Bob Lutz, the company’s long-time design chief, has agreed to join the new GM as vice chairman with responsibility for all creative elements of products and customer relationships. Lutz and Tom Stephens, vice chairman, product development, will work together as a team, partnering with Ed Welburn, vice president of design, to guide all creative aspects of design.
In the U.S., the new GM will be a far leaner company. By the end of 2010, the company will operate 34 assembly, powertrain, and stamping plants in the U.S., down from 47 in 2008, and capacity utilization is expected to reach 100% during 2011. Overall U.S. employment will decline from about 91,000 at the end of 2008 to about 64,000 at the end of this year, creating a company sized to respond quickly to changes in the market, while still retaining the global scope necessary to develop world-class products and technologies.
In that spirit of lean, GM will also end its regional operating structure, moving decisions closer to the customer. This eliminates the regional president positions and the regional strategy boards. Nick Reilly will be named executive vice president of GM International Operations (GMIO), which will be based in Shanghai. GM is also removing layers of management—reducing the number of U.S. executives by 35% and overall U.S. salaried employment by 20% by the end of this year.
More importantly, the new GM will begin with a much stronger balance sheet, including U.S. debt of approximately $11 billion, which excludes preferred stock of $9 billion. In total, obligations have been reduced by more than $40 billion, representing mostly unsecured debt and the VEBA trust fund that provides medical benefits to UAW retirees. The stronger balance sheet and lower break-even point will allow the new GM to reduce its risk, operate profitably at much lower volume levels, and reinvest in the business in the key areas of advanced technology and product development.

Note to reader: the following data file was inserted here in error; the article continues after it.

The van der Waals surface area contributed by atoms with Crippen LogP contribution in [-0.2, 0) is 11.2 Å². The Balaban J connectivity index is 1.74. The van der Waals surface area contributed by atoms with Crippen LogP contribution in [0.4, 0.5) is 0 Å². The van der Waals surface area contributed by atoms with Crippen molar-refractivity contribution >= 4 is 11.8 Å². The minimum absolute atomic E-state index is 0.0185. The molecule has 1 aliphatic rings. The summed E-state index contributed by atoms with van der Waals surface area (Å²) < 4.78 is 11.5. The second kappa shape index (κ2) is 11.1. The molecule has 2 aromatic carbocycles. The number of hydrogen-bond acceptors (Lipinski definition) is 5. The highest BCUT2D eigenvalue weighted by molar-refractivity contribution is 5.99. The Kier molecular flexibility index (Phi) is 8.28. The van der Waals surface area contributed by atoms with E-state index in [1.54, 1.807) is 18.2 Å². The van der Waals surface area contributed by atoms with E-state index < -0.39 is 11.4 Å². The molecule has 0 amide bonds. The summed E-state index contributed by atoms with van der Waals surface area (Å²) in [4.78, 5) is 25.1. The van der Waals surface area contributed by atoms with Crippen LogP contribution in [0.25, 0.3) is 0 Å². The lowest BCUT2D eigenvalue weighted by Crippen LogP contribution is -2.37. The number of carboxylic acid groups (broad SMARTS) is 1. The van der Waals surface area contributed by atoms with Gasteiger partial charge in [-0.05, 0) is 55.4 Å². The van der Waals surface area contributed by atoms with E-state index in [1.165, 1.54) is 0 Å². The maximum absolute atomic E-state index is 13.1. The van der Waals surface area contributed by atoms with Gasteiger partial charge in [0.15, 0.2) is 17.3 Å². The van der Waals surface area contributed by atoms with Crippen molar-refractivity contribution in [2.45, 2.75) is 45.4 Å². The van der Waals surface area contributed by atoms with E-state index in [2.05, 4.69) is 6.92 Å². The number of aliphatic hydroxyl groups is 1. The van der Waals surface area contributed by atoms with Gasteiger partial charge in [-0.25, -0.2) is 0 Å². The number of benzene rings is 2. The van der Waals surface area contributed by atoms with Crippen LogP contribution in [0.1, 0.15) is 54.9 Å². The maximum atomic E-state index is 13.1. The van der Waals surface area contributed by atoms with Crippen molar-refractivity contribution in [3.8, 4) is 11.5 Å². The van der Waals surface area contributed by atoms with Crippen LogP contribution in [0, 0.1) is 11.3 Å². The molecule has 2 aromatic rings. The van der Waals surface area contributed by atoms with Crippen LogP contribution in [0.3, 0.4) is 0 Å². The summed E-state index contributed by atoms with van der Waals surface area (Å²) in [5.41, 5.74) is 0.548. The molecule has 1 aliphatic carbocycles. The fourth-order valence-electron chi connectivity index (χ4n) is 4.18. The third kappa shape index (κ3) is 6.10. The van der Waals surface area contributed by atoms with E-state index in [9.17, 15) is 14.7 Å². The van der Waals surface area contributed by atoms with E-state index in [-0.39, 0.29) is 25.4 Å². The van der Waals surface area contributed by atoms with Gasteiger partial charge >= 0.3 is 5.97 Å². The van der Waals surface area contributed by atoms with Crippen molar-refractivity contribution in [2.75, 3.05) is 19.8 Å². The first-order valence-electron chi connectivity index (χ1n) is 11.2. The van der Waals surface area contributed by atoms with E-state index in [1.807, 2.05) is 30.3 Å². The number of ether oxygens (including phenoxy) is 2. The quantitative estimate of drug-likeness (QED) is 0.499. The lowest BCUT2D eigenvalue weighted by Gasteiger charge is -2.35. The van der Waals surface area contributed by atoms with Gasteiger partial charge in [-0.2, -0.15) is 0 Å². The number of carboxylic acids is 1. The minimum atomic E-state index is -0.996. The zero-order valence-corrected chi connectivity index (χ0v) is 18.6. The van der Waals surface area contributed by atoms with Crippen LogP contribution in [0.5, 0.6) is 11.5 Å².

Not to be lost in this major initiative is the role of GM’s dealership network. The manufacturer’s core brands (Chevrolet, Cadillac, Buick, and GMC) will have a total of just 34 U.S. nameplates by 2010. This emphasis on fewer, better entries will enable the new GM to put more resources into each nameplate, resulting in better products and stronger marketing. In May, the company accelerated its dealer consolidation efforts, with the goal of reducing the number of GM dealers in the U.S. from 6,000 this spring to approximately 3,600 by the end of next year. Despite the scale back, GM estimates it will still have the largest dealer network in the U.S. Furthermore, the company noted, GM dealers have committed to continue to improve the total customer experience for GM customers.
Therein lies the challenge. Industry observers say the company has to reverse years of decline and start winning back U.S. car buyers who have fled to competitors over the past several decades. GM currently holds 19.6% of the U.S. car market, down from nearly 30% at the start of the decade.
Sources: General Motors, BusinessWeek (“GM Gets a Fresh Start,” July 14, 2009)